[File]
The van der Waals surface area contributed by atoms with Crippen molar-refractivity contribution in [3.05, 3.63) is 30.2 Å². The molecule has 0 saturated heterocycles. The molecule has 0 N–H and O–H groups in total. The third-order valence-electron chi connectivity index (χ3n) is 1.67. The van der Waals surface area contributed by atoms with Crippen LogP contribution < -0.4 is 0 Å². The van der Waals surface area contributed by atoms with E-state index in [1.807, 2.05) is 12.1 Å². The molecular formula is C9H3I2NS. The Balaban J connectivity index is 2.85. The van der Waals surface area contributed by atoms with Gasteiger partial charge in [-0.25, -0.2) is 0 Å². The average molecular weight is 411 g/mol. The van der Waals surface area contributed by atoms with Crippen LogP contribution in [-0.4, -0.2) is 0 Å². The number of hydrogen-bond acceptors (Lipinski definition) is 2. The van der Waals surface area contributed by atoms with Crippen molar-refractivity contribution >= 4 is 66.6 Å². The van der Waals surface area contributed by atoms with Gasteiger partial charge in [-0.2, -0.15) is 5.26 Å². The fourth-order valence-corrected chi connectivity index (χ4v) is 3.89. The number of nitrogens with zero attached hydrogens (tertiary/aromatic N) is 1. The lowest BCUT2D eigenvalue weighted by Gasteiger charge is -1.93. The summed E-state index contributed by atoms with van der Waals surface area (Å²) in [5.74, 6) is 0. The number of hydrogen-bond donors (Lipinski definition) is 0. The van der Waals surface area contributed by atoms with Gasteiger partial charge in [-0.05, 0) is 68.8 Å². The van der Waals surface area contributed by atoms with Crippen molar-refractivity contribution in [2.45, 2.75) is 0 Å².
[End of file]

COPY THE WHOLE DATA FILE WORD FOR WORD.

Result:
The van der Waals surface area contributed by atoms with Crippen molar-refractivity contribution in [3.05, 3.63) is 30.2 Å². The molecule has 0 saturated heterocycles. The molecule has 0 N–H and O–H groups in total. The third-order valence-electron chi connectivity index (χ3n) is 1.67. The van der Waals surface area contributed by atoms with Crippen LogP contribution < -0.4 is 0 Å². The van der Waals surface area contributed by atoms with E-state index in [1.807, 2.05) is 12.1 Å². The molecular formula is C9H3I2NS. The Balaban J connectivity index is 2.85. The van der Waals surface area contributed by atoms with Gasteiger partial charge in [-0.25, -0.2) is 0 Å². The average molecular weight is 411 g/mol. The van der Waals surface area contributed by atoms with Crippen LogP contribution in [-0.4, -0.2) is 0 Å². The number of hydrogen-bond acceptors (Lipinski definition) is 2. The van der Waals surface area contributed by atoms with Crippen molar-refractivity contribution >= 4 is 66.6 Å². The van der Waals surface area contributed by atoms with Gasteiger partial charge in [-0.2, -0.15) is 5.26 Å². The fourth-order valence-corrected chi connectivity index (χ4v) is 3.89. The number of nitrogens with zero attached hydrogens (tertiary/aromatic N) is 1. The lowest BCUT2D eigenvalue weighted by Gasteiger charge is -1.93. The summed E-state index contributed by atoms with van der Waals surface area (Å²) in [5.74, 6) is 0. The number of hydrogen-bond donors (Lipinski definition) is 0. The van der Waals surface area contributed by atoms with Gasteiger partial charge in [-0.05, 0) is 68.8 Å². The van der Waals surface area contributed by atoms with Crippen molar-refractivity contribution in [2.45, 2.75) is 0 Å².